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Oils and Modern Technology: How Innovation Impacts Vehicle Performance

In today’s age, oils are not just lubricants – they’re sophisticated products that are the result of millions of dollars of R&D. Their role is to enhance the performance of vehicles, with them becoming tailored to meet specific engine requirements, reducing wear, improving fuel efficiency, and ensuring engines run smoother for longer. Ultimately, it’s become one of the most important aspects of longevity.

Advancements in Motor Oil Technology

Motor oil production has undergone a few different advancements. This has mostly been driven by the need to meet the evolving demands of modern engines and environmental standards. With COP28 this week, it’s clear to see just how important the environment has become around the world, and it’s influencing car-related policymakers.

The introduction of synthetic blends was one of the first keys shifts, as it used to be from traditional mineral-based oils. These synthetic oils are engineered through complex chemical processes, offering superior performance characteristics such as enhanced lubrication, reduced volatility, and improved thermal stability.

Cars, and vans like the Ford Transit engine oil also use synthetic. The Transit, a staple on British roads, demands high-quality engine oils to maintain its reputation that is so important in the commercial word – such as being the daily driver of couriers. These vans are known to last upwards of half a million miles quite comfortably.

For diesel engines, oils with specifications like ACEA C3 are preferred, featuring 5W-30 viscosity. These oils ensure optimal performance under varying temperature conditions, from the cold of Scottish winters to the relative warmth of the South. For petrol engines, ACEA A3/B4 with 5W-40 viscosity is recommended, catering to the engine’s need for a slightly thicker oil to maintain lubrication at higher temperatures.

Nanotechnology and bespoke oil

Nanotechnology has emerged as a game-changer in oil production. By incorporating nanoparticles, these oils significantly reduce friction and wear, leading to extended engine life and improved fuel efficiency. This technological is particularly beneficial for high-performance engines and vehicles subjected to extreme conditions.

Another noteworthy development is that oils are becoming tailored for specific engine types, such as those designed for turbocharged or high-mileage engines. These oils contain specific additives that address the unique demands of these engines, like higher resistance to thermal breakdown and better sludge control.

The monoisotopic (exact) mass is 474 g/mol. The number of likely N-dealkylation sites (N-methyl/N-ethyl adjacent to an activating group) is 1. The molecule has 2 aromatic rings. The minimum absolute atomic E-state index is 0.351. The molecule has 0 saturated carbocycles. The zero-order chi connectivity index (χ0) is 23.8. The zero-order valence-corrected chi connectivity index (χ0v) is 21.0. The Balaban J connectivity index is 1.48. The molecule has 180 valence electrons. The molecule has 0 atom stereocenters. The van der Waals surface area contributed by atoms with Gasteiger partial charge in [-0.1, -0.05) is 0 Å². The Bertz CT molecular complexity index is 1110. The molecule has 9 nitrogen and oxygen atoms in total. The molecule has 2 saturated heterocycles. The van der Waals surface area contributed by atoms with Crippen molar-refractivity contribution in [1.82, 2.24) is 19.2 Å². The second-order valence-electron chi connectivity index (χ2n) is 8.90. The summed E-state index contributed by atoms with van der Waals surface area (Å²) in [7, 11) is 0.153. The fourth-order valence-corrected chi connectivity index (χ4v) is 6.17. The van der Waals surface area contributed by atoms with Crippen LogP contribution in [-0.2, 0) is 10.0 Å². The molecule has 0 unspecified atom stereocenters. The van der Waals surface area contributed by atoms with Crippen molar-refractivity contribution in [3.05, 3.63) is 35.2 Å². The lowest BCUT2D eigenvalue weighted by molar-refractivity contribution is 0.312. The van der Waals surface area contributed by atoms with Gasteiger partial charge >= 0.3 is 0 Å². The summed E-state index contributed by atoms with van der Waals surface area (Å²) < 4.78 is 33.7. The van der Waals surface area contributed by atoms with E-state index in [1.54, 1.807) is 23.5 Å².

Environmental considerations have steered the development of more eco-friendly oils, too. Low-viscosity oils, which flow more easily and reduce friction, contribute to lower emissions and improved fuel economy. These are the metrics that not just policymakers care about, but investors and customers. Manufacturers have also focused on developing oils compatible with biofuels and hybrid engine technologies.  More about oils on the website

Reliability and Maintenance in Modern Vehicles

Modern motor oils have changed vehicle maintenance, making things a lot more reliable and efficient. The introduction of advanced formulations has extended maintenance intervals during a time when car companies are accused of planned obsolescence.

Modern oils are engineered to combat engine wear and deposit formation. Inclusions like detergents, dispersants, and additives all help keep engines cleaner. They reduce the build-up of sludge by a significant amount, which is a common culprit of declining engine performance and breakdowns. This is ideal for engines running in congested urban environments; when you stop-start a lot, it leads to higher engine stress, and these oils have an even bigger impact.

There’s long been a movement towards condition monitoring technologies, such as oil life sensors.  Of course, these are important to how we maintain our cars, as they let us know when something isn’t working properly. Real-time data is something that is being used all around the car, and even in tyres now.

Future Outlook and Environmental Considerations

As the UK and its neighbours move towards more sustainable transport solutions, motor oils will continue to play a role. The shift towards self-driving electric vehicles and hybrids presents new challenges for oil manufacturers, but also some opportunities. EVs do not require engine oil in the traditional sense, though hybrid vehicles do, and there will still be lubricants needed in other areas of an EV.

Where the biggest change could come from is in the development of bio-based oils, as they edge closer towards true biodegradability. Smart oils, equipped with nanosensors for real-time data, will help in not just maintenance, but understanding cars more generally. The data gathered by oil companies could be sold on, or used for R&D, where the findings could help bring to light lesser-known stress points of a car, particularly when paired with other IoT.

Final Word

Oil, which is a timeless and rather filthy commodity, would be the last substance to imagine being integrated with smart technology and modern developments – but here we are. It’s clear that moving towards more data and cleaner materials is being incentivised from all angles; from customers and manufacturers to investors and policymakers. What is for certain is that, in a time where planned obsolescence and EV’s with short lifespans pose a threat, better oil will be the fight back for cars lasting multiple decades.